Most studies and experts agree that claim is not true -- but now, a new ad from Coke claims its low-sugar and sugar-free beverages can to be part of the obesity solution. The two-minute commercial was set to air on national cable news stations starting Monday night.

It may be the company's reaction to a full-fledged assault on sugary sodas that has included school bans, proposed taxes and an often-mocked New York City effort to eliminate the sale of sodas larger than 16 ounces.

Coca-Cola said in a news release that the goal was to "highlight some of the specifics behind the company's ongoing commitment to deliver more beverage choices, including low- and no-calorie options, and to clearly communicate the calorie content of all its products."

The commercial, called "Coming Together," included facts about the company's initiatives, noting, "Of over 650 beverages, we now offer 180 ... low- and no-calorie choices."

The average American drinks 45 gallons of sugary soft drinks a year, equivalent to one-and-a-half barrels of soda pop. In fact, sugary sodas are the single largest source of calories in the American diet. Even the smallest can, the eight-ounce size, has the equivalent of approximately six sugar cubes. The 20-ounce size has around 14 sugar cubes and the 7-Eleven "Super Big Gulp" more than 30.

Critics argue they are not ordinary calories, either, but are empty of nutrition and don't tell the body it is full.

"With beverages, we'll drink the calories and then consume more foods on top of those calories," Michael Jacobson, executive director of the Center for Science in the Public Interest (CSPI), told ABC News. "When the body eats a steak or asparagus, it senses that it consumed calories and then will reduce its caloric intake later in the day. It doesn't happen with soft drinks."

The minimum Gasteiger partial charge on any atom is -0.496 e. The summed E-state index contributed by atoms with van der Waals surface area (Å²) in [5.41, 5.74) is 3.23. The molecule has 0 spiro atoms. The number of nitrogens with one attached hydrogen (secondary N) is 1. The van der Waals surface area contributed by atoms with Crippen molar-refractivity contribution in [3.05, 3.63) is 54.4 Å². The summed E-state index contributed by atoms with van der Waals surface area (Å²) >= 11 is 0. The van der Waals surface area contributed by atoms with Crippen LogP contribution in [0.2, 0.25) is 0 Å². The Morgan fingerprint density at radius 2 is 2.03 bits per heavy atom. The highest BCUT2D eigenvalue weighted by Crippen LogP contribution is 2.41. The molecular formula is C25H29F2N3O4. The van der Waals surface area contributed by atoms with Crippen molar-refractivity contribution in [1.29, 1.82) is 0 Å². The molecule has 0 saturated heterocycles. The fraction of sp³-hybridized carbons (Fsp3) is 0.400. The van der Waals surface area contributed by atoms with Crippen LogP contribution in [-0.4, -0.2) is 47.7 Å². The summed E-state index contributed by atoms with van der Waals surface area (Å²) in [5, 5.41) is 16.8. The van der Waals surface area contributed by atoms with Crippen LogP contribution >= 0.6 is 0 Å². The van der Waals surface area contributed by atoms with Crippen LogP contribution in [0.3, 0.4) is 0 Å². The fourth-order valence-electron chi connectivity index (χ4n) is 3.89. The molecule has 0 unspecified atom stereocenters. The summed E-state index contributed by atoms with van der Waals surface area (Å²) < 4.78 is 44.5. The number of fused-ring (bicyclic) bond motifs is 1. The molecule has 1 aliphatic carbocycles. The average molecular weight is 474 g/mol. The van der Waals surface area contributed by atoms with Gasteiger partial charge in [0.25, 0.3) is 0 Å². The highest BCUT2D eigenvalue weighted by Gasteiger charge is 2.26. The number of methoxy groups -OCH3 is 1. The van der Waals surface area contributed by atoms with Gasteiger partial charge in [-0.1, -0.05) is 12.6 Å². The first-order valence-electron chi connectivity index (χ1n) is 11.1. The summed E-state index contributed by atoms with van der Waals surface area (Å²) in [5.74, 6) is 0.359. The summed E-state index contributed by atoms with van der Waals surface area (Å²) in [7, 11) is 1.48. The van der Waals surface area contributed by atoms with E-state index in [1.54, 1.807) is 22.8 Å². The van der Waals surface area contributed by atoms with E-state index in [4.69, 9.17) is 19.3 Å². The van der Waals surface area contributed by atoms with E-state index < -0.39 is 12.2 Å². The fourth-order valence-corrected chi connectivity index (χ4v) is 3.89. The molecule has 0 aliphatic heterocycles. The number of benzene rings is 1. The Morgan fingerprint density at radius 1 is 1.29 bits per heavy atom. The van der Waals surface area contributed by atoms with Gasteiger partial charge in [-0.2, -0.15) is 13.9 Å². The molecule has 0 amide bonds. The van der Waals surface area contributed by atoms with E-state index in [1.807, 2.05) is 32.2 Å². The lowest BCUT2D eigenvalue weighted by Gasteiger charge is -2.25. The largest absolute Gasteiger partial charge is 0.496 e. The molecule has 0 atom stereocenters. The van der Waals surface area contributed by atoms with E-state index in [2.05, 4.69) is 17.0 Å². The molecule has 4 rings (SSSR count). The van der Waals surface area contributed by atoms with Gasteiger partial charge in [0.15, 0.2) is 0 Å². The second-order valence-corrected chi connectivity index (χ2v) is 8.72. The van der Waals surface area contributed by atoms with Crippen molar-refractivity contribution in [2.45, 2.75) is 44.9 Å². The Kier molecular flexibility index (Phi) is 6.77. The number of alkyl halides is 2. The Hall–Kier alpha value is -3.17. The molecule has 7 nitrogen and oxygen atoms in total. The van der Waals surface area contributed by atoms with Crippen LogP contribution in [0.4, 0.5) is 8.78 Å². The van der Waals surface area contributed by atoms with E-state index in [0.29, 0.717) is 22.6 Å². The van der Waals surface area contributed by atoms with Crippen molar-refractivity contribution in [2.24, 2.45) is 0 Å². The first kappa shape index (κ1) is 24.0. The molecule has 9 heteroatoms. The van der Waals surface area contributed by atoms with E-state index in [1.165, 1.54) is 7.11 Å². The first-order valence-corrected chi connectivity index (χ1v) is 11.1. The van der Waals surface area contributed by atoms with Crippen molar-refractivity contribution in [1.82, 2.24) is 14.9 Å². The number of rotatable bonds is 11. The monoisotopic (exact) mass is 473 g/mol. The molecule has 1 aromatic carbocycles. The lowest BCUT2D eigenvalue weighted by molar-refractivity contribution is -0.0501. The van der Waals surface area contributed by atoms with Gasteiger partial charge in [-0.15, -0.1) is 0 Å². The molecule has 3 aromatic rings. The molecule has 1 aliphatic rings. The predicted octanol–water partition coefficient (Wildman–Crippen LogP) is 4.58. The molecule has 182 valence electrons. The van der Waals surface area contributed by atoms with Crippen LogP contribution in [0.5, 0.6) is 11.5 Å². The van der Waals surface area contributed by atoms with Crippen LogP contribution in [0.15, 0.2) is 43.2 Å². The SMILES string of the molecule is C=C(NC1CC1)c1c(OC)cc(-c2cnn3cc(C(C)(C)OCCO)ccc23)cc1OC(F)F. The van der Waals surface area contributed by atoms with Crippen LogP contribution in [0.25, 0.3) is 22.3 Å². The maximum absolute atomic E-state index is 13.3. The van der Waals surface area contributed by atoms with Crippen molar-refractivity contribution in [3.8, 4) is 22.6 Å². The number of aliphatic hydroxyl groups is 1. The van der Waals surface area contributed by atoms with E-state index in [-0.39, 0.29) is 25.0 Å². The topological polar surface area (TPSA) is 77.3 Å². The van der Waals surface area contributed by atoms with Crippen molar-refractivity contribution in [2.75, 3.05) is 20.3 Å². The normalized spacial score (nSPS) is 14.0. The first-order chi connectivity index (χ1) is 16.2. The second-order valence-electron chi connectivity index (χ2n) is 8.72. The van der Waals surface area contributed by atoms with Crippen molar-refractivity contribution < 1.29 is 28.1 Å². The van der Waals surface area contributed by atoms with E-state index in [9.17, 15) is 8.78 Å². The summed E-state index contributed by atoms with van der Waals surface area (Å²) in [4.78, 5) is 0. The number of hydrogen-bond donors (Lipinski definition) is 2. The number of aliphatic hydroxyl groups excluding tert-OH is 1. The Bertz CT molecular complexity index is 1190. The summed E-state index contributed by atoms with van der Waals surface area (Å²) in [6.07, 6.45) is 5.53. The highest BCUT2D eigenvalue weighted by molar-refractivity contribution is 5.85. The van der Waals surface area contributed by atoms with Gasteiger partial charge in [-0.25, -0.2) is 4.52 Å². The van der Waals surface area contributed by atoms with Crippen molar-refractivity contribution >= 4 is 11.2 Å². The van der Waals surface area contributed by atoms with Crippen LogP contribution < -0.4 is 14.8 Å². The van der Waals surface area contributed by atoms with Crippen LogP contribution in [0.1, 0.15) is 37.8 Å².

CSPI published a video that went viral just this past fall called "The Real Bears," which graphically depicted the health effects of over-consumption of sugary beverages.

Coca-Cola, the world's largest beverage company, also promotes exercise programs to work off what you drink. A second new spot debuting Wednesday during American Idol, called "Be OK," according to a news release, will make "it perfectly clear right up front that a can of Coca-Cola has 140 calories. This spot also encourages people to have some fun burning those calories off."

Coca-Cola declined comment to ABC News on the commercials but referred reporters to Russell Pate, a professor with Arnold School of Public Health at the University of South Carolina. He told ABC News that the changes made by the food and beverage industry should be "supported, and more improvement is to be encouraged."

He added that a major origin of the obesity problem is "declining physical activity over recent decades."

"I think we have millions of Americans trying to eat down to their level of inactivity, and it's not working well," Pate said. "I believe strongly we will have to increase the physical activity level of our population if we want to overcome the obesity epidemic that we are currently challenged by."

Coke is not the only soda company getting heat. Pepsi hired Beyonce for undisclosed millions to promote its product at the Super Bowl and in new TV ads.

Mark Bittman, food writer for The New York Times, said the superstar is making a "bad decision" to work with the beverage company.

"She has associated herself with Michelle Obama's Let's Move campaign -- a campaign to eat better [and] move more ... and now [she is] pushing Pepsi, really quite the opposite of that," he said. "She might consider giving some or all of this money to charity."

Both Beyonce's public relations team and PepsiCo, the maker of Pepsi, declined to comment to ABC News.

A spokesman for the American Beverage Association, which represents the non-alcoholic beverage industry, told ABC News that it has partnered with Michelle Obama on her "Let's Move" campaign, as well as Bill Clinton to encourage a "meaningful impact on the complex issue of obesity."

Copyright 2013 ABC News Radio







ABC News Radio